Perspectives Online

Fins and Pots. Fish farms and nursery pots provide innovative ways for three graduate students to protect the North Carolina environmment. By Anton Zuiker

Charlene Couch, Nathan Bacheler, and Jim Owen are “part of the leadership in the environmental movement.”
Charlene Couch (top-left), Nathan Bacheler (right) and Jim Owen (bottom-left) are "part of the leadership in the environmental movement," says Jane Rogers, managing director of N.C. Beautiful.
(Photos by Daniel Kim and Becky Kirkland)
Once again, N.C. State University graduate students are fishing for ideas – innovations that will make a difference in how North Carolina uses its natural resources. And, for the tenth year in a row, the Governor and Mrs. Dan K. Moore Fellowship to Keep North Carolina Clean and Beautiful has recognized three of those students with grants of $10,000 each.

The fellowship recipients are doctoral students Charlene Couch, Nathan Bacheler and Jim Owen. Couch and Bacheler are literally fishing for their fellowships – both have innovative projects that hold promise for the state’s aquaculture industry. Owen is showing nursery owners how a new potting substance can drastically reduce the water needed to raise plants.

The fellowship is a partnership between N.C. State University and N.C. Beautiful, a nonprofit organization focused on protecting, preserving and enhancing the state’s appearance and educating students and citizens about sustaining the environment. N.C. Beautiful pays half of each fellowship with proceeds from an annual golf and social event. The student’s college or department contributes the other half.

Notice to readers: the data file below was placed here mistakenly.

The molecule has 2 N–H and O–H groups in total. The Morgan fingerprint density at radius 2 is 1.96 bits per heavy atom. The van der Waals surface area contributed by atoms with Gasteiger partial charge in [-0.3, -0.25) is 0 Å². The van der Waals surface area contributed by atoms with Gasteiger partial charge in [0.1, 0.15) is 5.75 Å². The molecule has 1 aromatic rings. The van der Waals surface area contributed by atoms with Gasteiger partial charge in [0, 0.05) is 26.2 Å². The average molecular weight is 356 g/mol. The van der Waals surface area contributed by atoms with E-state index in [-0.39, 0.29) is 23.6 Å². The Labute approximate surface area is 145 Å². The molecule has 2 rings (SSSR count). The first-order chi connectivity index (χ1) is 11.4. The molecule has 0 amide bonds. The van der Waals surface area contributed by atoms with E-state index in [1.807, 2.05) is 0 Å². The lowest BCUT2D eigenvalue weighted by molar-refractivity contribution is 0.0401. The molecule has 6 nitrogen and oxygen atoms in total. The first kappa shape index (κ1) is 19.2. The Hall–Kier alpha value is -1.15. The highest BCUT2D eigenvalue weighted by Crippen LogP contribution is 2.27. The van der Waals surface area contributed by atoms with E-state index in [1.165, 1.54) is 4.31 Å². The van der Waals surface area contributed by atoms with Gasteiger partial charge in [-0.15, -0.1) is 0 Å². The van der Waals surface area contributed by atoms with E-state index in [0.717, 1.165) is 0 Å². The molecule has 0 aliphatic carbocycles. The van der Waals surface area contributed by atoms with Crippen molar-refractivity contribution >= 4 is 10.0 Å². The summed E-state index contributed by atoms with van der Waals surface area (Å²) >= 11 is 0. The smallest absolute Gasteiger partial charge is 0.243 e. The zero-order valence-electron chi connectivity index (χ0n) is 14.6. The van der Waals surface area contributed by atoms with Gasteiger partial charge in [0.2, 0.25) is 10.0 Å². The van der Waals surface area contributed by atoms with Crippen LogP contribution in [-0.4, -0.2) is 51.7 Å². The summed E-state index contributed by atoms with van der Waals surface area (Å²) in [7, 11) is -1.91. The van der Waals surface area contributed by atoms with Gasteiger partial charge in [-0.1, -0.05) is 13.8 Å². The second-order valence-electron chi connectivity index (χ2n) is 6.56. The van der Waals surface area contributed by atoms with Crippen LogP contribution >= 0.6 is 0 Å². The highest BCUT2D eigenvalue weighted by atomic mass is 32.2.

Charlene Couch
Striped bass historically supported one of the largest commercial fishing industries on the Atlantic Coast, but populations plummeted in the mid-1970s. The striped bass markets needed an alternative food fish, and North Carolina responded with it first hybrid striped bass farm in 1986. Striped bass fish farming grew rapidly: By 2000, there were 22 farms in the state, and they supplied 15 percent of the U.S. market for striped bass.

Charlene CouchCharlene Couch, doctoral student of zoology, wants to see that industry grow. Her research explores the genetic underpinnings of growth and performance in striped bass and may provide a superior fish for farm production through selective breeding.